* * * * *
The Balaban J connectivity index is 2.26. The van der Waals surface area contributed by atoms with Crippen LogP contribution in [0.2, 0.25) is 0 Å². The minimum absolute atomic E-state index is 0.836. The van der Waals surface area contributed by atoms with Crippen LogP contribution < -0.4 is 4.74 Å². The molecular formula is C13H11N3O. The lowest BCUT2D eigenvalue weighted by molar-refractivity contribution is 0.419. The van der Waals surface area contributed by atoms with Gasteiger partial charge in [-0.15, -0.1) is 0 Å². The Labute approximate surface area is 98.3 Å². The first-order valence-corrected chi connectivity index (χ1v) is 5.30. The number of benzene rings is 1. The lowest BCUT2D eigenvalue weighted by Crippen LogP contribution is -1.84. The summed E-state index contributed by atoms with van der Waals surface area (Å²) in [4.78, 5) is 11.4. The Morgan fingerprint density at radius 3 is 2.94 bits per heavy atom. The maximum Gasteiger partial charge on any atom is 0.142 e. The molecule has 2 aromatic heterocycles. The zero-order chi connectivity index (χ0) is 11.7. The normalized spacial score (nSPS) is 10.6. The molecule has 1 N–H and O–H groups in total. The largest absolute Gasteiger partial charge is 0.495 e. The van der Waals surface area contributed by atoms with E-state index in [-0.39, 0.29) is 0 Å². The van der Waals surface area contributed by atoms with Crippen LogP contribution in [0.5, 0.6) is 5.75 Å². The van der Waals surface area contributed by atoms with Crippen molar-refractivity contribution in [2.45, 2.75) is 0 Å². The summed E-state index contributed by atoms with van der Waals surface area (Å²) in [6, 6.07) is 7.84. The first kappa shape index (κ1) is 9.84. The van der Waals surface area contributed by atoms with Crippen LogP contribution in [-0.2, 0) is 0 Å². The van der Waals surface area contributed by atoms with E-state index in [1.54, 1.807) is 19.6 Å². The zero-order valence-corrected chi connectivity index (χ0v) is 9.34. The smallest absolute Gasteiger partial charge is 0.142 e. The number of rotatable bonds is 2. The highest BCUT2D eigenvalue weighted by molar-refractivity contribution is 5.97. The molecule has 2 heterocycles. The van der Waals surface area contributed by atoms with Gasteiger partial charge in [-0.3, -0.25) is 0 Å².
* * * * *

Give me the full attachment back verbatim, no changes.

The Balaban J connectivity index is 2.26. The van der Waals surface area contributed by atoms with Crippen LogP contribution in [0.2, 0.25) is 0 Å². The minimum absolute atomic E-state index is 0.836. The van der Waals surface area contributed by atoms with Crippen LogP contribution < -0.4 is 4.74 Å². The molecular formula is C13H11N3O. The lowest BCUT2D eigenvalue weighted by molar-refractivity contribution is 0.419. The van der Waals surface area contributed by atoms with Gasteiger partial charge in [-0.15, -0.1) is 0 Å². The Labute approximate surface area is 98.3 Å². The first-order valence-corrected chi connectivity index (χ1v) is 5.30. The number of benzene rings is 1. The lowest BCUT2D eigenvalue weighted by Crippen LogP contribution is -1.84. The summed E-state index contributed by atoms with van der Waals surface area (Å²) in [4.78, 5) is 11.4. The Morgan fingerprint density at radius 3 is 2.94 bits per heavy atom. The maximum Gasteiger partial charge on any atom is 0.142 e. The molecule has 2 aromatic heterocycles. The zero-order chi connectivity index (χ0) is 11.7. The normalized spacial score (nSPS) is 10.6. The molecule has 1 N–H and O–H groups in total. The largest absolute Gasteiger partial charge is 0.495 e. The van der Waals surface area contributed by atoms with E-state index in [-0.39, 0.29) is 0 Å². The van der Waals surface area contributed by atoms with Crippen LogP contribution in [0.5, 0.6) is 5.75 Å². The van der Waals surface area contributed by atoms with Crippen molar-refractivity contribution in [2.45, 2.75) is 0 Å². The summed E-state index contributed by atoms with van der Waals surface area (Å²) in [6, 6.07) is 7.84. The first kappa shape index (κ1) is 9.84. The van der Waals surface area contributed by atoms with Crippen LogP contribution in [-0.2, 0) is 0 Å². The van der Waals surface area contributed by atoms with E-state index in [1.54, 1.807) is 19.6 Å². The zero-order valence-corrected chi connectivity index (χ0v) is 9.34. The smallest absolute Gasteiger partial charge is 0.142 e. The number of rotatable bonds is 2. The highest BCUT2D eigenvalue weighted by molar-refractivity contribution is 5.97. The molecule has 2 heterocycles. The van der Waals surface area contributed by atoms with Gasteiger partial charge in [-0.3, -0.25) is 0 Å².